European voyages of exploration and travels

What you see below is an EXAMPLE. Pay attention to the structure, type and detail of the
information presented, and the citations. Every outline will be different!
This is what is expected:
o Clear, well-organized structure: A solid introduction with a thesis, and one main topic per
section, with thorough analysis and plenty of good examples to prove your points, with
citations. Several sections will be needed to prove your thesis and fully answer the question.
o Proper grammar, spelling, and punctuation in complete sentences, etc.
o What you turn is NOT a draft. ***Turn in a final version of a well-written essay in outline
format, edited and polished! Include in your submission your two drafts, plus two “receipts”
from tutoring/writing center, and highlighted changes from the first and second drafts.
Example Question (this is a big question with several parts):
What were the main motives for European voyages of exploration and travels, what was the
“Columbian Exchange,” and what were some of the big positive and negative effects of this
Thesis/intro: (note that this contains the “5Ws” (who, what, where, when, why, why important,
and how) AND answers the whole question)
European voyages of exploration began in the middle of the 15th century and were provoked due to a
strong desire for Asian goods, which had become less accessible because Muslims began blocking
trade routes to the East when Constantinople was conquered. Other main reasons for the voyages of
exploration include the competitive nature of Western European states, the goal of spreading
Christianity, and the desire to gain glory that came with conquering new lands. The European
voyages led to the Columbian Exchange, or the transfer of plants, animals, diseases, people, and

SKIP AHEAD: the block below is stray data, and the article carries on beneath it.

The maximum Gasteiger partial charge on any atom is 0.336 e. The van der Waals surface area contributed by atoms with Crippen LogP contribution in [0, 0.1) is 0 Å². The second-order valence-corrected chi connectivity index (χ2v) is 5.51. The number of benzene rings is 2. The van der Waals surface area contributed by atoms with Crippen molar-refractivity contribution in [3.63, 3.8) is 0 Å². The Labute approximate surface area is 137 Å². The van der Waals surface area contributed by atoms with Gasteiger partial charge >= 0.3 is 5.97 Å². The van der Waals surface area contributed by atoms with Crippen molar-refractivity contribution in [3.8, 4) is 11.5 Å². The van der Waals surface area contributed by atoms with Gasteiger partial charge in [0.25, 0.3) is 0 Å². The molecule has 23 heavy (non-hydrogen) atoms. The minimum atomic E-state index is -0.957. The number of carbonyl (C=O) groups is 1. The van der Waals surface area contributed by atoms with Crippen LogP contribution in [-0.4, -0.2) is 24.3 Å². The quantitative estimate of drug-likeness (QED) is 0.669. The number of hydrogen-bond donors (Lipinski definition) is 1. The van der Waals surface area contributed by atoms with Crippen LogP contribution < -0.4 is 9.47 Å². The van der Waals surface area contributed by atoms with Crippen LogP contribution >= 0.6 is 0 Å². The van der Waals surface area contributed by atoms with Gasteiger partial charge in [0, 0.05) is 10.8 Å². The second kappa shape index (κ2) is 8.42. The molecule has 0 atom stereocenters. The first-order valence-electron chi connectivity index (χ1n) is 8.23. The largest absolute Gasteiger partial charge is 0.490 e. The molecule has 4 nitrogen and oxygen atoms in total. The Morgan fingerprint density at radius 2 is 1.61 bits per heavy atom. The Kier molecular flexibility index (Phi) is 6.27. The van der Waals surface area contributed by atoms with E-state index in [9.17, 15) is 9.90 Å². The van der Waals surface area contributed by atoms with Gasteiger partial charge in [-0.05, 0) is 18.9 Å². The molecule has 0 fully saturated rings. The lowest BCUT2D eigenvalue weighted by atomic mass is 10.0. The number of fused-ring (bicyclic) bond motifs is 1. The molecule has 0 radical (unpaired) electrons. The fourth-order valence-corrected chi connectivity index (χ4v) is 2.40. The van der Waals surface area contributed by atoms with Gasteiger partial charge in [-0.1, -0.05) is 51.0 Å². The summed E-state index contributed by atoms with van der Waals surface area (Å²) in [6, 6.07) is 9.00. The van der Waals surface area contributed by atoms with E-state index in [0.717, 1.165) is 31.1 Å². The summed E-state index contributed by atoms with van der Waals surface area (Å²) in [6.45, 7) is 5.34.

goods between the “Old” Eastern and “New” Western worlds. Many benefits were reaped for
Europeans, but millions of Native Americans, and then Africans, were dealt a horrible blow with
losses of land, life, culture, and dignity due to diseases and serious abuses by those who ventured
south, around Africa, and west, across the Atlantic.
The following are outline sections. Note that each section has a topic (introductory) sentence that
answers one part of the question and provides specific examples with analysis (explanations) to
connect the example to the point, and citations. Also, note that the citations have made up page
numbers here because you need to find the correct page numbers for the textbook or primary
sources! You must include the author, title, date (especially if it’s a primary source), and page
number if it’s a book.
Chicago-style citations with footnotes is the style historians use. Small formatting mistakes will not be
a problem, but the basic formatting, with footnotes, should be attempted. You can use several
websites to help with formatting. Here is a good one: To
learn how to add a footnote:
A. Motives for Voyages:
Topic sentence (You do not need to label your topic sentence, but you should have one at the
beginning of each section): There were several motives for Europeans to voyage west, into the
uncharted waters of the Atlantic Ocean in the 15th century (1400s), including the desire for Asian
goods, a yearning for glory, to proselytize Christianity (spread their religion), and to provide room for
their growing population.
1. Europeans had a new found craving for Asian goods.
a. Spices, tea, sugar, silks, porcelain, gold, and other goods from China, India, and other
Eastern regions, were highly desired by Europeans.
b. These Asian goods were introduced to Europeans in the Middle East, partly due to the
Crusades. Europeans went to Jerusalem, a market with a melting pot of goods from all
over the Eastern Hemisphere.
1 (!This number in green, after the last sentence, is a
“footnote.” I highlighted some of the footnotes in the text (found after each example),
and at the bottom of the page to show you where they belong and what they look like.
Please do NOT highlight your footnotes. This was created by going to “Insert ” Footnote”
at the top of the Word doc. You can find the citation information for footnotes, including
the book author, title, and publishing information, at the bottom of the page. When you
use Chicago-style footnotes, you do not need a “Works Cited” list, because the citations
contain enough information.)
c. Trade routes were “blocked” with high taxes by Muslims in the Ottoman Empire starting
when Mehmed the II conquered Constantinople in 1453, renaming it Istanbul. Europeans
had to find new paths to Asia, and they decided to try venturing west across the Atlantic. 2
(When used a second time, directly following the same citation, instead of writing out the